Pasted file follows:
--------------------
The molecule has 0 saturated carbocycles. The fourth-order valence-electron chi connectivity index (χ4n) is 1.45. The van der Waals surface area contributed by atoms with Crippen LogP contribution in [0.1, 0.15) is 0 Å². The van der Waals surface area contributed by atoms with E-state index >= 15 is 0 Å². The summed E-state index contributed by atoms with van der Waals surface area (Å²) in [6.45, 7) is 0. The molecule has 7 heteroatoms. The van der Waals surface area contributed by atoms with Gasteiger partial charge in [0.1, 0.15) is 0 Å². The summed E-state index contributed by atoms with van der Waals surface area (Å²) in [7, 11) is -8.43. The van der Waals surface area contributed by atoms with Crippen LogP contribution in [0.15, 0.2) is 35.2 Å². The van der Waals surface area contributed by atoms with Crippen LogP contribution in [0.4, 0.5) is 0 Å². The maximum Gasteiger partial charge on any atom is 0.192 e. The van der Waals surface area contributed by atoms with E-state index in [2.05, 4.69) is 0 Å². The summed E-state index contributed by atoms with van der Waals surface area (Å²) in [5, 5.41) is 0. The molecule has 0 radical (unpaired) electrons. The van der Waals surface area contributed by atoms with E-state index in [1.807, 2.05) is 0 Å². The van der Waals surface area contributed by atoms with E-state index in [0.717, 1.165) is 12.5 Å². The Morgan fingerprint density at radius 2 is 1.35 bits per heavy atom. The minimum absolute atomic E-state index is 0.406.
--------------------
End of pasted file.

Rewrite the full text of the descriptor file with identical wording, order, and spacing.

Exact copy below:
The molecule has 0 saturated carbocycles. The fourth-order valence-electron chi connectivity index (χ4n) is 1.45. The van der Waals surface area contributed by atoms with Crippen LogP contribution in [0.1, 0.15) is 0 Å². The van der Waals surface area contributed by atoms with E-state index >= 15 is 0 Å². The summed E-state index contributed by atoms with van der Waals surface area (Å²) in [6.45, 7) is 0. The molecule has 7 heteroatoms. The van der Waals surface area contributed by atoms with Gasteiger partial charge in [0.1, 0.15) is 0 Å². The summed E-state index contributed by atoms with van der Waals surface area (Å²) in [7, 11) is -8.43. The van der Waals surface area contributed by atoms with Crippen LogP contribution in [0.15, 0.2) is 35.2 Å². The van der Waals surface area contributed by atoms with Crippen LogP contribution in [0.4, 0.5) is 0 Å². The maximum Gasteiger partial charge on any atom is 0.192 e. The van der Waals surface area contributed by atoms with E-state index in [2.05, 4.69) is 0 Å². The summed E-state index contributed by atoms with van der Waals surface area (Å²) in [5, 5.41) is 0. The molecule has 0 radical (unpaired) electrons. The van der Waals surface area contributed by atoms with E-state index in [1.807, 2.05) is 0 Å². The van der Waals surface area contributed by atoms with E-state index in [0.717, 1.165) is 12.5 Å². The Morgan fingerprint density at radius 2 is 1.35 bits per heavy atom. The minimum absolute atomic E-state index is 0.406.